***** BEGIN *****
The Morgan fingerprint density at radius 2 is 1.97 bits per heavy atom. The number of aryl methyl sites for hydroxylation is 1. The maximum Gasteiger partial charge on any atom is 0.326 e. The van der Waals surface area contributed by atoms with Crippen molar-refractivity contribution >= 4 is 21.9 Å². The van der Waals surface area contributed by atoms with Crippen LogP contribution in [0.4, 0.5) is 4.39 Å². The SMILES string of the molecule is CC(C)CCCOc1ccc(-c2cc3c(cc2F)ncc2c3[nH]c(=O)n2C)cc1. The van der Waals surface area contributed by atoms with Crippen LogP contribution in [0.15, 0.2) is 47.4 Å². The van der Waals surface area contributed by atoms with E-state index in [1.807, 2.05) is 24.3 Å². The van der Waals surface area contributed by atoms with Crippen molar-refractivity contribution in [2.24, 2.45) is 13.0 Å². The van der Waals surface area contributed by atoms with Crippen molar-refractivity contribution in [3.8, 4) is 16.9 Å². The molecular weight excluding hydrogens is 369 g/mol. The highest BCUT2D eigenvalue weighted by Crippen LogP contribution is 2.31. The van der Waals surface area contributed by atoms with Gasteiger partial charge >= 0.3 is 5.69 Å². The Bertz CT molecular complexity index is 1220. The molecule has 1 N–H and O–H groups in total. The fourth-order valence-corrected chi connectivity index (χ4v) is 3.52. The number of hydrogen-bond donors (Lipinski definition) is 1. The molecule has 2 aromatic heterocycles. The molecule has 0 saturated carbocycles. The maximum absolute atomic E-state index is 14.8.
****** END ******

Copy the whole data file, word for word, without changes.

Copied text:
The Morgan fingerprint density at radius 2 is 1.97 bits per heavy atom. The number of aryl methyl sites for hydroxylation is 1. The maximum Gasteiger partial charge on any atom is 0.326 e. The van der Waals surface area contributed by atoms with Crippen molar-refractivity contribution >= 4 is 21.9 Å². The van der Waals surface area contributed by atoms with Crippen LogP contribution in [0.4, 0.5) is 4.39 Å². The SMILES string of the molecule is CC(C)CCCOc1ccc(-c2cc3c(cc2F)ncc2c3[nH]c(=O)n2C)cc1. The van der Waals surface area contributed by atoms with Crippen LogP contribution in [0.15, 0.2) is 47.4 Å². The van der Waals surface area contributed by atoms with E-state index in [1.807, 2.05) is 24.3 Å². The van der Waals surface area contributed by atoms with Crippen molar-refractivity contribution in [2.24, 2.45) is 13.0 Å². The van der Waals surface area contributed by atoms with Crippen molar-refractivity contribution in [3.8, 4) is 16.9 Å². The molecular weight excluding hydrogens is 369 g/mol. The highest BCUT2D eigenvalue weighted by Crippen LogP contribution is 2.31. The van der Waals surface area contributed by atoms with Gasteiger partial charge >= 0.3 is 5.69 Å². The Bertz CT molecular complexity index is 1220. The molecule has 1 N–H and O–H groups in total. The fourth-order valence-corrected chi connectivity index (χ4v) is 3.52. The number of hydrogen-bond donors (Lipinski definition) is 1. The molecule has 2 aromatic heterocycles. The molecule has 0 saturated carbocycles. The maximum absolute atomic E-state index is 14.8.